Born at the village of Warsaw, in New York State circa 1852, Mr Coffee began his career as a journalist with the New York Herald and subsequently worked for several other American newspapers. He developed a passion for travel and his experiences became a theme of his writing.
Frank Coffee moved to Sydney in 1881, leaving behind his journalism career for business. He established the Oceanic Publishing Company, a publishing and indent business with offices at 89 York Street in the city. Frank Coffee was the permanent manager and a director, together with Samuel Coffee, Arthur Wood and Eva Coffee. The company later moved to 191 Clarence Street, while Coffee was also co-founder, with JP Garvin, of the Citizens’ Life Assurance Company Ltd, which later became the Mutual Life & Citizens’ Association Company Limited (MLC).1
In 1888 Coffee built Iroquois, a grand Victorian mansion at 240-260 Mowbray Road, Artarmon. It is thought that he chose the name because of his association with the USS Iroquis, a warship that visited Sydney in 1884 and again in 1916. During the latter visit, the captain presented Coffee with a painting of the ship. The Coffee family lived at Iroquois until 1930. It was later renamed Windsor Gardens.
His success in business enabled Coffee to maintain his passion for travel from his base at Chatswood. He made almost countless voyages between Australia and America and he went round the world several times. He was one of the first members of the Circumnavigators Club of New York.2
Frank Coffee never lost a flair for writing. He decided to set down impressions of ocean travel, places he visited and interesting sidelight of life that came to his attention. His initial writing was a series of letters to friends, followed by a number of newspaper interviews. Finally his autobiographical book, Forty Years on the Pacific: The Lure of the Great Ocean, was first published in the autumn of 1920 by the Oceanic Publishing Company and A. M. Robertson, Stockton Street, San Francisco, CAL. (evidently a US branch of his Sydney publishing venture).3. There were a number of errors in the first edition, so the second edition of 1925 corrected these and incorporated additional information. He is best remembered for this work, which has considerable literary merit and is a recognised work of reference.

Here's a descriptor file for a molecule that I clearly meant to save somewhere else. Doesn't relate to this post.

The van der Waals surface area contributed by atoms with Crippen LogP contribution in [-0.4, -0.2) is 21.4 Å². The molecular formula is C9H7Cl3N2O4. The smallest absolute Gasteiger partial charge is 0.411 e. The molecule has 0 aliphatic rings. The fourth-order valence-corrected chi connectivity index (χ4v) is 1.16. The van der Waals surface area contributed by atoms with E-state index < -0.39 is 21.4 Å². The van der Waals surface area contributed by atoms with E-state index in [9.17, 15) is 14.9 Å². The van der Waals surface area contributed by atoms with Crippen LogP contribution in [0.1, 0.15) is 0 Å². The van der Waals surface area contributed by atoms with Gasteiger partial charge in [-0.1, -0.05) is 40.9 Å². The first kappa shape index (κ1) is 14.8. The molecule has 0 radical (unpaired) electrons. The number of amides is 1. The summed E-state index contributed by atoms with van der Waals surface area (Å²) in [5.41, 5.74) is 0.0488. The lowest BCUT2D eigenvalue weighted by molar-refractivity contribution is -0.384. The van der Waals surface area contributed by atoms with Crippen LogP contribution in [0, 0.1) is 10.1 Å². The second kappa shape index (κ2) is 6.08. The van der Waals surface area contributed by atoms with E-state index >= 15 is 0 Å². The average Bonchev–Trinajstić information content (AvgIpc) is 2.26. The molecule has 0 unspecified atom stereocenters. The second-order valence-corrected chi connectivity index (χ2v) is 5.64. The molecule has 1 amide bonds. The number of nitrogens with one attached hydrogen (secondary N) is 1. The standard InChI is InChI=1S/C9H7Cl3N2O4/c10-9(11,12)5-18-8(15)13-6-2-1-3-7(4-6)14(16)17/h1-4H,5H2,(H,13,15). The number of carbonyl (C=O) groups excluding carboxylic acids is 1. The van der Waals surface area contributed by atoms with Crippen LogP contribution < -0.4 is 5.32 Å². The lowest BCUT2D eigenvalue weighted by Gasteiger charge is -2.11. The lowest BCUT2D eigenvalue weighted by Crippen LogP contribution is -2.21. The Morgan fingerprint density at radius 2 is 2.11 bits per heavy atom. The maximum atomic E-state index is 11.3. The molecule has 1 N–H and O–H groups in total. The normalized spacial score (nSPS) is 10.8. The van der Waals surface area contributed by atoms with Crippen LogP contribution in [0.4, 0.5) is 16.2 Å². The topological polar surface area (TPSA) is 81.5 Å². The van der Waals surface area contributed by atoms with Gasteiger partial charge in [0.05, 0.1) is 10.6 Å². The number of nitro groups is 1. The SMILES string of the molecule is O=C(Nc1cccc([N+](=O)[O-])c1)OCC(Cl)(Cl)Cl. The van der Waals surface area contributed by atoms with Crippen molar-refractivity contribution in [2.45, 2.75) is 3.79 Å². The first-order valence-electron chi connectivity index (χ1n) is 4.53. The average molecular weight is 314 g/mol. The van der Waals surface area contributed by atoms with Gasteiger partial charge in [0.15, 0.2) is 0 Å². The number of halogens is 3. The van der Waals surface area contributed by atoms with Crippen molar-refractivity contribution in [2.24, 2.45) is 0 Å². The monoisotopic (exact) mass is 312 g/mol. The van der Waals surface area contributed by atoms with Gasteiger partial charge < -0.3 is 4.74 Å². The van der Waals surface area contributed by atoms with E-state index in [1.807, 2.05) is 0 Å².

Frank Coffee was an enthusiastic gardener and he planted a number of feature plants in the grounds of Iroquois, many of which are still there today. By 1900 he was operating a six acre nursery in Smith Street, now the East Chatswood Industrial Area. His Warrawee Estate in the suburb of that name was auctioned in 1902 and he subsequently operated the Universal Nursery at Wahroonga for 15 years. In this period he imported many fruits from Luther Burbank in California and is credited with introducing Valencia oranges to New South Wales.
The Coffee family comprised his wife, Sarah, and three boys and three girls who grew up at Iroquois. Frank stood as a Protectionist candidate for the Willoughby electorate in the 1894 election and his name regularly appeared in Sydney newspapers as attending various functions.4 As late as 1928, Frank attended a civic reception in Sydney for the visiting Stamford University baseball team. He was a generous supporter of the local Catholic community and made generous donations toward the building of the first Our Lady of Delores Church in Archer Street.5
Frank’s sons, Frank Jnr. and Jack both fought in World War I. Frank Coffee, who was in the 24th Battalion of the AIF was killed in action at Brown’s Dip at Gallipoli and was buried at Lone Pine Cemetery on 18 November 1915. Driver Jack Coffee returned to Sydney in 1919, having served in the Australian Transport Corps for three years.6 A daughter, Mildred, married Dr Daniel Kelly at St Marys Catholic Church in North Sydney in 1905, while Molly Coffee married Dr Charles Hughes in December 1910.7
Frank Coffee died on 17 March 1929 aged 77 years. A requiem mass was celebrated at St Marys Cathedral, Sydney two days later and he was interred in South Head Cemetery that day.8
–Terry Fogarty and Joan Antarakis
2 Coffee, Frank, Forty Years in the Pacific, San Francisco, Oceanic Publishing, 1925, p xiii. Coffee compares himself to Mark Twain who turned from publishing to authorship, Coffee states ‘I am a publisher venturing to become an author’.
3 Coffee, Frank, 1925, as above, p xi.
4 Sydney Morning Herald, Tuesday 3 July 1894.
5 Antarakis, JN, Changing names; changing faces, Chatswood, self-published, 2001
6 Sydney Morning Herald, 29 November 1915, ‘Heroes of the Dardanelles.
7 State Record Office of NSW, NSW Government Register, BDM.
8 Sydney Morning Herald, Wednesday 29 March 1929.